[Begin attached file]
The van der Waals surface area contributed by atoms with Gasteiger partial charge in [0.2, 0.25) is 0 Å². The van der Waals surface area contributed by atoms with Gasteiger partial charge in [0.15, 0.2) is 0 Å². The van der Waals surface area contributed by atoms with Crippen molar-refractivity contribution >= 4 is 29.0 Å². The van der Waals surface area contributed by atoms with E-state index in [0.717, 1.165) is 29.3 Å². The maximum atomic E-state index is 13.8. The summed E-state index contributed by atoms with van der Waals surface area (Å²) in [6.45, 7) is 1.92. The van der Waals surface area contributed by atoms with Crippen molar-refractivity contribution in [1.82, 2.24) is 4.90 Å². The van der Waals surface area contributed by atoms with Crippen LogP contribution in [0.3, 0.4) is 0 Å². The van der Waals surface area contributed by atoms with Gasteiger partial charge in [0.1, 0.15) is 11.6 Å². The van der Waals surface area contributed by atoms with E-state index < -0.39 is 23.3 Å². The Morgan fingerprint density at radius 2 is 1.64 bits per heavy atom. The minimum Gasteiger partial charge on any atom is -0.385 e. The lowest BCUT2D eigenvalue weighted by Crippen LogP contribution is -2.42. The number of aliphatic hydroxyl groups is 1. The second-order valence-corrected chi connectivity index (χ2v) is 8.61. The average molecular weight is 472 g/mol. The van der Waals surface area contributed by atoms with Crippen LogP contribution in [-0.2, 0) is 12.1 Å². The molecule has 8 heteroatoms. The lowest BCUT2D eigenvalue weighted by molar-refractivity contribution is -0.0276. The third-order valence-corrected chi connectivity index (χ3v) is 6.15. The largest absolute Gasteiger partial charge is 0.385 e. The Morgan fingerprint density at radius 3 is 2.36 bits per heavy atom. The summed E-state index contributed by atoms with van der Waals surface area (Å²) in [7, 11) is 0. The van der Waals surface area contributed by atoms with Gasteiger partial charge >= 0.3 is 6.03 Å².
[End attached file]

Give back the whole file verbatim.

The van der Waals surface area contributed by atoms with Gasteiger partial charge in [0.2, 0.25) is 0 Å². The van der Waals surface area contributed by atoms with Gasteiger partial charge in [0.15, 0.2) is 0 Å². The van der Waals surface area contributed by atoms with Crippen molar-refractivity contribution >= 4 is 29.0 Å². The van der Waals surface area contributed by atoms with E-state index in [0.717, 1.165) is 29.3 Å². The maximum atomic E-state index is 13.8. The summed E-state index contributed by atoms with van der Waals surface area (Å²) in [6.45, 7) is 1.92. The van der Waals surface area contributed by atoms with Crippen molar-refractivity contribution in [1.82, 2.24) is 4.90 Å². The van der Waals surface area contributed by atoms with Crippen LogP contribution in [0.3, 0.4) is 0 Å². The van der Waals surface area contributed by atoms with Gasteiger partial charge in [0.1, 0.15) is 11.6 Å². The van der Waals surface area contributed by atoms with E-state index < -0.39 is 23.3 Å². The Morgan fingerprint density at radius 2 is 1.64 bits per heavy atom. The minimum Gasteiger partial charge on any atom is -0.385 e. The lowest BCUT2D eigenvalue weighted by Crippen LogP contribution is -2.42. The number of aliphatic hydroxyl groups is 1. The second-order valence-corrected chi connectivity index (χ2v) is 8.61. The average molecular weight is 472 g/mol. The van der Waals surface area contributed by atoms with Crippen LogP contribution in [-0.2, 0) is 12.1 Å². The molecule has 8 heteroatoms. The lowest BCUT2D eigenvalue weighted by molar-refractivity contribution is -0.0276. The third-order valence-corrected chi connectivity index (χ3v) is 6.15. The largest absolute Gasteiger partial charge is 0.385 e. The Morgan fingerprint density at radius 3 is 2.36 bits per heavy atom. The summed E-state index contributed by atoms with van der Waals surface area (Å²) in [7, 11) is 0. The van der Waals surface area contributed by atoms with Gasteiger partial charge >= 0.3 is 6.03 Å².